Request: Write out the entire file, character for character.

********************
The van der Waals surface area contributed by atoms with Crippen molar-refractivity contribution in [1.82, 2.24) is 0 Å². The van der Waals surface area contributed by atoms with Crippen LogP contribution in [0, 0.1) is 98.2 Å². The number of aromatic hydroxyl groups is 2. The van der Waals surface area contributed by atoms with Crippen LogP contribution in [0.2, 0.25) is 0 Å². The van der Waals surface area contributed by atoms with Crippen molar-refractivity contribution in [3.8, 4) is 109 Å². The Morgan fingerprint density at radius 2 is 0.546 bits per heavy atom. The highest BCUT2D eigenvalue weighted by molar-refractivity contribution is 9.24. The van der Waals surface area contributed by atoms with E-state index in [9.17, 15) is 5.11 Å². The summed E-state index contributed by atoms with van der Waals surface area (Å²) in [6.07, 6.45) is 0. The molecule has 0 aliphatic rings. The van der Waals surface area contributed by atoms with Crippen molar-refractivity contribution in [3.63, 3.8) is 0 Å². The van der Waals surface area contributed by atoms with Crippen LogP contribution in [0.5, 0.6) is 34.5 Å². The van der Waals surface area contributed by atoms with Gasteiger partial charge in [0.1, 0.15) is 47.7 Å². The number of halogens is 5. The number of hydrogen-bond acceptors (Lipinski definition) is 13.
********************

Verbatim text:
The van der Waals surface area contributed by atoms with Crippen molar-refractivity contribution in [1.82, 2.24) is 0 Å². The van der Waals surface area contributed by atoms with Crippen LogP contribution in [0, 0.1) is 98.2 Å². The number of aromatic hydroxyl groups is 2. The van der Waals surface area contributed by atoms with Crippen LogP contribution in [0.2, 0.25) is 0 Å². The van der Waals surface area contributed by atoms with Crippen molar-refractivity contribution in [3.8, 4) is 109 Å². The Morgan fingerprint density at radius 2 is 0.546 bits per heavy atom. The highest BCUT2D eigenvalue weighted by molar-refractivity contribution is 9.24. The van der Waals surface area contributed by atoms with E-state index in [9.17, 15) is 5.11 Å². The summed E-state index contributed by atoms with van der Waals surface area (Å²) in [6.07, 6.45) is 0. The molecule has 0 aliphatic rings. The van der Waals surface area contributed by atoms with Crippen molar-refractivity contribution in [3.63, 3.8) is 0 Å². The van der Waals surface area contributed by atoms with Crippen LogP contribution in [0.5, 0.6) is 34.5 Å². The van der Waals surface area contributed by atoms with Gasteiger partial charge in [0.1, 0.15) is 47.7 Å². The number of halogens is 5. The number of hydrogen-bond acceptors (Lipinski definition) is 13.